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Online Music Lessons: Growth Potential in a Causal Setting


Just Picture it! Having a music lesson from the comfort of your own home. You don’t have to worry about the time it takes to drive to the lessons, snow days, minor illness, or getting out of your comfy clothes. Heck, sometimes I am wearing my slippers teaching. You can still learn just as well as in-person lessons and might gain even better practicing habits because of it.


I have been teaching online lessons through Skype for over 4 years. I have noticed students are more self-disciplined and develop better practice skills in online lessons. They learn to take notes for themselves better and how to think critically about what they are learning.


So, here I am writing about online music lessons. You may have heard about it before and thought that is odd. In-person is still better. I say, “Not always true. Both have their place.” I am a firm believer that some students work better in different atmospheres. It all depends on the student and having a teacher that is willing to fit to the student and not the other way around.


Sometimes, when a teacher is writing down the assignments or putting notes on the page it can hinder a student’s growth. Don’t get me wrong, some students do great this way. However, some grow more when given this chance to take an even more active role in their learning. As a piano and voice teacher for over 14 years, I have seen this. I am guilty of taking this chance away from students in the past, but have learned to push for student note taking now. As a teacher we can’t be there all the time, but I can set my students up for success. This is what I strive for.


Here is an example:

I have a piano student that started with me doing in-person lessons and now does online with me. At the beginning they would just get the basics of the piece and think, “okay, I got it. We can go on right?” I would have to remind them of little things like dynamics, tempo, and rhythm. Now, I have noticed that the student has become stronger with the details since the switch to online because they are now in-charge of writing out their assignments or notes to help them remember what they need to work on. I do make sure they know what their assignments are, but this student has improved because of the change.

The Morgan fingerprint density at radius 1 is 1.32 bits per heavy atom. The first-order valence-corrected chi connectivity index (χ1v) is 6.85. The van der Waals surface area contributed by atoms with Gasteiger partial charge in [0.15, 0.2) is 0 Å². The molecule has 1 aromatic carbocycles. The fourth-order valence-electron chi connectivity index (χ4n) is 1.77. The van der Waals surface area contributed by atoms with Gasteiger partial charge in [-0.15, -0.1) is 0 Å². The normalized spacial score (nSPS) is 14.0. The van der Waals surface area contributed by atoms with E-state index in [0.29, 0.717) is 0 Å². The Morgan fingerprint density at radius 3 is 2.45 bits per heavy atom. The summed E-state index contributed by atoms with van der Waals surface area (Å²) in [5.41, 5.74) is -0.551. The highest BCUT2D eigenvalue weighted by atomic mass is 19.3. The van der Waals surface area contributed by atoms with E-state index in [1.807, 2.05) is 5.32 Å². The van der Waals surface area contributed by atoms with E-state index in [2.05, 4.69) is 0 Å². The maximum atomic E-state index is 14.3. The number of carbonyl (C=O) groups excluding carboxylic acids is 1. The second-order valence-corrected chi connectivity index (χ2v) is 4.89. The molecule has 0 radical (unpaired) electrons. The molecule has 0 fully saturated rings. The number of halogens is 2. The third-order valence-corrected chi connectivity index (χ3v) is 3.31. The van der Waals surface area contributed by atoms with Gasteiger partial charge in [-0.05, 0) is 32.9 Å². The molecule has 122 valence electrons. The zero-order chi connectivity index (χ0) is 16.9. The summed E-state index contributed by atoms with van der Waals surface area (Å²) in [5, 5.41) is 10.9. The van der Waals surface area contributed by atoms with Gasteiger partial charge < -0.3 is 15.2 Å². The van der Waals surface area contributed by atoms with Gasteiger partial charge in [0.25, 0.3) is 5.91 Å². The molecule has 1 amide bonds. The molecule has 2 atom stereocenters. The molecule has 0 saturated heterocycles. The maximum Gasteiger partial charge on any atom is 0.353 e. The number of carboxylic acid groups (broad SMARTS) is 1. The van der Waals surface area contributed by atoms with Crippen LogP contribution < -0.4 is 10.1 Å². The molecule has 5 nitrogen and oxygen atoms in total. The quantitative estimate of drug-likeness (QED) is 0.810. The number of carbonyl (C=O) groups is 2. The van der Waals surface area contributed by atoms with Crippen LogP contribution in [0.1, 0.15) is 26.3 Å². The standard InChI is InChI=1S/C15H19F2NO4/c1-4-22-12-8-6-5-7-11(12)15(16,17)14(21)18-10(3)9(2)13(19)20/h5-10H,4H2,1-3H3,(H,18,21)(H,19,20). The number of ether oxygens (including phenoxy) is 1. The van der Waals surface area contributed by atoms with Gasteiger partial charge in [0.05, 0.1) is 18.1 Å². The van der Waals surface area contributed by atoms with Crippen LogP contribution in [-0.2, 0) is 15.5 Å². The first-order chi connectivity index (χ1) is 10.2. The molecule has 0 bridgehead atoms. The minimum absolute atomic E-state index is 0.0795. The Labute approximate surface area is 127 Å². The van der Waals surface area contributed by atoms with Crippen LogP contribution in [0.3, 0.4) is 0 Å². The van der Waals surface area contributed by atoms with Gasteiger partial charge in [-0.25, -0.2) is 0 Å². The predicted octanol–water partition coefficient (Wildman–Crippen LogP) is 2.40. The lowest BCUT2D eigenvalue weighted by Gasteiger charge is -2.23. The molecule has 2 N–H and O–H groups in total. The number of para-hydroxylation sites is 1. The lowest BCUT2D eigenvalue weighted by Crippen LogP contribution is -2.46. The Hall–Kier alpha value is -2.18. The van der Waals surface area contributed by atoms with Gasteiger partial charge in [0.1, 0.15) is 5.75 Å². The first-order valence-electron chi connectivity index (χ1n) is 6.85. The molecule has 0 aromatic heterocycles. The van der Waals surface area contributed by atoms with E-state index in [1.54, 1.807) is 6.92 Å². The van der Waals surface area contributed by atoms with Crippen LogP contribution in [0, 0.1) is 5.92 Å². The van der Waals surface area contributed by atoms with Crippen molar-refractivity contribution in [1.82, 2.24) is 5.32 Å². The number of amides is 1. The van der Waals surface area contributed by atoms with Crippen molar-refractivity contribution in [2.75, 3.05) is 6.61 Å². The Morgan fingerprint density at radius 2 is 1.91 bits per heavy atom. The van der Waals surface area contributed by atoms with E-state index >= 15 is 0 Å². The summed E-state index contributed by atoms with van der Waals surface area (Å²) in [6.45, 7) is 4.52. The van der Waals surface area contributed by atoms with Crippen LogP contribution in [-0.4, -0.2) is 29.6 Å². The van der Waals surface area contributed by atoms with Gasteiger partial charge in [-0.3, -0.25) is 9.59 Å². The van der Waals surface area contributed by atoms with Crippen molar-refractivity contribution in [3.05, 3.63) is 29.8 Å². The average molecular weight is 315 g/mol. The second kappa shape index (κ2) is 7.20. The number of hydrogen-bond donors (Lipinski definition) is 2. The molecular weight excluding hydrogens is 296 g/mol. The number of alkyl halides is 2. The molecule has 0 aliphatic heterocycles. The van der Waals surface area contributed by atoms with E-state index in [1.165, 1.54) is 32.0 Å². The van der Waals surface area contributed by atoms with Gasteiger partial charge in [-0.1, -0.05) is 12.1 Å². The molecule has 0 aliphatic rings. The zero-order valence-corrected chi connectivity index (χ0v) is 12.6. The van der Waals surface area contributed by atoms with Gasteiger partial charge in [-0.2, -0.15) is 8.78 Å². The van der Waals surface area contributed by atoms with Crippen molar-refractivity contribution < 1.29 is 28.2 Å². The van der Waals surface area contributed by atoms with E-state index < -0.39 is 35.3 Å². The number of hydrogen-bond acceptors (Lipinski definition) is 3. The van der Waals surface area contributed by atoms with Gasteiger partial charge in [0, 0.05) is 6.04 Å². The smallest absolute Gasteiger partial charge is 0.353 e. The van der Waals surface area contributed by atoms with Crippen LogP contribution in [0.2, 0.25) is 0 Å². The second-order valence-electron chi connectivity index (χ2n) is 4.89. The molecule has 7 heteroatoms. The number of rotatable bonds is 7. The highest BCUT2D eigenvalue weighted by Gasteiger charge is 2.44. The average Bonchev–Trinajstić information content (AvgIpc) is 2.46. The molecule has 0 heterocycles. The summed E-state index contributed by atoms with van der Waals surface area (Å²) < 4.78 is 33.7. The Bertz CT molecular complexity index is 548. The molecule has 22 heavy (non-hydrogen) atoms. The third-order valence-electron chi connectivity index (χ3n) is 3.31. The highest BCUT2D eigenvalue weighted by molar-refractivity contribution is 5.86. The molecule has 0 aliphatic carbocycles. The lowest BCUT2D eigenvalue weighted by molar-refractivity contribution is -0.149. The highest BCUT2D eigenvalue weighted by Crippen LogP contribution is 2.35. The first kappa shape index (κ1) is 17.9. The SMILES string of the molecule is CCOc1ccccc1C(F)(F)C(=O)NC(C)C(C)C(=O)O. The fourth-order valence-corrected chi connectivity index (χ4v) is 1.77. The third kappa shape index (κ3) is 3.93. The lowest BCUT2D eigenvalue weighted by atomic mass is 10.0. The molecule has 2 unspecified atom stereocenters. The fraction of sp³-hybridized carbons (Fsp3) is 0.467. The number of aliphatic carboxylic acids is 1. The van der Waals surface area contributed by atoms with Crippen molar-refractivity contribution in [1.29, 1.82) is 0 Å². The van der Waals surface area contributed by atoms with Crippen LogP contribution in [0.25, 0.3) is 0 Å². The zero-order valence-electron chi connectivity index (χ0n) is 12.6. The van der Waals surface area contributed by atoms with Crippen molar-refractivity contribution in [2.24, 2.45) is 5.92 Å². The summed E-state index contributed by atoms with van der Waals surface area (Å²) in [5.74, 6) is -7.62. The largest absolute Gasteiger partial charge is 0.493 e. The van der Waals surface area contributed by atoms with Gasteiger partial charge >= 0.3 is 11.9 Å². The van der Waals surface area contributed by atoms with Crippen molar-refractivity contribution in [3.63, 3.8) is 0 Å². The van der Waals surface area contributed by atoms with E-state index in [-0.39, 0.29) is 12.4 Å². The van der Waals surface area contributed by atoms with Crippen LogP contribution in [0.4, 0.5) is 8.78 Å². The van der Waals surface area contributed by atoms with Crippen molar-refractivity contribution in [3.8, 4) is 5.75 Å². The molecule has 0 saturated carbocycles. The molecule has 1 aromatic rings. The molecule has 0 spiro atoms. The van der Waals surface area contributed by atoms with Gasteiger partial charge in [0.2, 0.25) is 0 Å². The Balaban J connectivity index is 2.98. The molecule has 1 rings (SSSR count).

You might think well great a piano student can see what they have to do, but a voice student can’t get what they need from online. Voice students can learn a great deal. They, just like a piano student, must listen and take good notes. Again, this helps them think more critically about what they are doing. The voice student, however, must not only listen to the teacher, but listen to themselves. They must do this anyway. Weather, in-person or online though. They will learn to do this quicker sometimes then in an in-person lesson based on what the student needs to succeed. It takes them out of their comfort zone and sometimes that alone is what produces growth. Like I said, I can’t be their all the time, but try might best to give them the tools they need to succeed.


Okay, you want to know what tools I provide for students.


Here is a list of a few:

-recordings (warm-ups, melodies, personal demonstrations)

-resources / research (extra print outs, suggested apps, YouTube videos)

-Personalized help (There is no one way or method to help a student learn. I strive to find what works.)

-Will be honest (Honesty is the best policy. I will do so, in a professional manner.)


It doesn’t matter whether your lessons are at a studio, in-home, or online. A lesson can be done in any format. Which is right for you,, is what you should be asking yourself. If you would like help figuring this out, please contact me at: musiclessonsforlife@gmail.com I would love to help you get started on your musical journey.

Sincerely,

Michelle Jacobi

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